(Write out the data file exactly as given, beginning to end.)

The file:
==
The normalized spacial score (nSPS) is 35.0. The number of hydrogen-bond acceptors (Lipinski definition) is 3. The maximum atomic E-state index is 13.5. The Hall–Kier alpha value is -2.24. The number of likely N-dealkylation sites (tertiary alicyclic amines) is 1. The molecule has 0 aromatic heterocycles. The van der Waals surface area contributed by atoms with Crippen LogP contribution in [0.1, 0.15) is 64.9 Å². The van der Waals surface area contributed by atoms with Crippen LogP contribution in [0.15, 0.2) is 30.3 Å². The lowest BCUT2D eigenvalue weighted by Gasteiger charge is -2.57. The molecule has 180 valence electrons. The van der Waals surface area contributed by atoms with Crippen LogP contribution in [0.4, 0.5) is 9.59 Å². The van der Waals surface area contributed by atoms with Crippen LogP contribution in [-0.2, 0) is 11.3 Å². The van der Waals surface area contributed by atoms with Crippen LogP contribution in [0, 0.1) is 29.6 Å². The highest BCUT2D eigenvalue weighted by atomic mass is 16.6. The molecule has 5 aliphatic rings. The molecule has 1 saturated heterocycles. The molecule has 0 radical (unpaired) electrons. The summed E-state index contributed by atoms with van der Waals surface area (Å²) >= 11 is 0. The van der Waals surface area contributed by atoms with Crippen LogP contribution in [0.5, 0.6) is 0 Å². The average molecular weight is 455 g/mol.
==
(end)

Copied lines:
The normalized spacial score (nSPS) is 35.0. The number of hydrogen-bond acceptors (Lipinski definition) is 3. The maximum atomic E-state index is 13.5. The Hall–Kier alpha value is -2.24. The number of likely N-dealkylation sites (tertiary alicyclic amines) is 1. The molecule has 0 aromatic heterocycles. The van der Waals surface area contributed by atoms with Crippen LogP contribution in [0.1, 0.15) is 64.9 Å². The van der Waals surface area contributed by atoms with Crippen LogP contribution in [0.15, 0.2) is 30.3 Å². The lowest BCUT2D eigenvalue weighted by Gasteiger charge is -2.57. The molecule has 180 valence electrons. The van der Waals surface area contributed by atoms with Crippen LogP contribution in [0.4, 0.5) is 9.59 Å². The van der Waals surface area contributed by atoms with Crippen LogP contribution in [-0.2, 0) is 11.3 Å². The van der Waals surface area contributed by atoms with Crippen LogP contribution in [0, 0.1) is 29.6 Å². The highest BCUT2D eigenvalue weighted by atomic mass is 16.6. The molecule has 5 aliphatic rings. The molecule has 1 saturated heterocycles. The molecule has 0 radical (unpaired) electrons. The summed E-state index contributed by atoms with van der Waals surface area (Å²) >= 11 is 0. The van der Waals surface area contributed by atoms with Crippen LogP contribution in [0.5, 0.6) is 0 Å². The average molecular weight is 455 g/mol.